• For the first four weeks after surgery, restrict your dog to slow walks both inside and outside the house. Running, Jumping or roughhouse play should not be allowed. Be careful on slippery surfaces so your dog doesn’t slip or fall. Begin with a five minute walk, once a day, with the dog on a short lead, at the “heel” position. If the dog remains comfortable during the first 3-4 days, double the umber of walks. The dog will benefit more from 2, five minutes walk than a single ten minutes walk. If your dog remains comfortable and seems interested in more activity, continue to double the distance, duration or frequency of the walks every 3-4 days. If the dog seems uncomfortable after a walk, reduce the distance to the level at which it was comfortable. After 3-4 days, again try to double the distance. Swimming is very effective in accelerating your pets recovery from surgery. This can commence following skin stitches removal.
• After four weeks, you can begin walking your dog on a long (3-4.5m) leash. For the first few days on a long leash, cut the duration of your walk in half. Your dog’s trotting back and forth will make-up for your shorter walk. If the dog remains comfortable, the length or frequency of walks can be doubled every 3-4 days.
• 6-8 weeks after surgery, we would like to see your dog back for a recheck and radiographs to evaluate healing of the surgery site. If healing is progressing normally, you may start to exercise your dog off the leash. Off the leash activity should occur only after your normal long-leash walk and under your supervision. As with the leash walks, you should start with 5 minutes off leash and double the time every 3-4 days as long as your dog is comfortable. Jumping or free running with other animals or after toys should not be permitted.
• 10-12 weeks after surgery, A final examination will be needed to evaluate final healing. Instructions will then be given for returning your pet to normal activity.
If any time during healing, your dog appears to have increased pain or other set-backs, Please contact us.
• Your dog may or may not be using the surgery leg when released from the hospital.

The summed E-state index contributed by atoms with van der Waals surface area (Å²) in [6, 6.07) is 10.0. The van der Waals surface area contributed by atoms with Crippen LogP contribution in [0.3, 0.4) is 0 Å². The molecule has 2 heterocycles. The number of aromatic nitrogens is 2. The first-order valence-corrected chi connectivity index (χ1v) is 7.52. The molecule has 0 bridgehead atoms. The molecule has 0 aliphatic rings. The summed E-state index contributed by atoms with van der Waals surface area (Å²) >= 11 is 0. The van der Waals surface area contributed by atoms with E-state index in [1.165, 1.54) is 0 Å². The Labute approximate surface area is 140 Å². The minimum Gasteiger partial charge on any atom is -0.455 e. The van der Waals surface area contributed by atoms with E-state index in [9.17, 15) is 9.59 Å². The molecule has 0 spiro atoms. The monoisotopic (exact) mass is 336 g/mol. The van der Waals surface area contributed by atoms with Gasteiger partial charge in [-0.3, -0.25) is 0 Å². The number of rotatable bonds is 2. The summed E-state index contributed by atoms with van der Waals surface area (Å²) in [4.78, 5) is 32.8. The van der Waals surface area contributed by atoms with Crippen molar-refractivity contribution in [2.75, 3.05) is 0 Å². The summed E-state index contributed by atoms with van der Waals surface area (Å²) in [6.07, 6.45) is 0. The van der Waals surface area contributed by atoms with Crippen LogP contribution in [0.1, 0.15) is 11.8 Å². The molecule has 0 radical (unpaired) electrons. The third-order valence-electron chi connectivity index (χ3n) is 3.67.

• Most dogs will begin to use their surgery leg within 14 days after surgery. Use of the leg will start with light weight bearing, progressing slowly to increased weight bearing over the next 6 to 8 weeks. Generally the full benefits of surgery are only really visible after 3-4 months.
• Playing with other animals is not allowed during confinement. If there are other pets in your household, you will need to keep them separated.
• Your pet should want to eat, drink, and act normal at home. During confinement, your pet’s food intake needs to be reduced to prevent weight gain. Most dogs will maintain their current weight if their food intake is cut in half. Their water intake should remain normal.
• If at any time during your pet’s recovery and healing they have a setback or a decrease in function, we need to be contacted to make sure they have not injured themselves.
• Some swelling and bruising is normal following surgery. The knee may be swollen – it should gradually reduce in size over the next week.
Please call our office if the swelling increases after your pet goes home. Occasionally swelling will occur down the leg at the ankle area. This is usually not a sign for concern provided it is not bothersome to your pet (i.e., pet stops eating, drinking, or stops using the leg).
• You will need to monitor your pet’s incision during the first two weeks following surgery, to ensure they are not licking or chewing the area. If you notice your pet has started licking the area, you will need to take steps to discourage them from doing so. Use of an “Elizabethan Collar” is very effective in preventing them injuring their wound.
• It is not unusual for your pet to go several days without a bowel movement after surgery.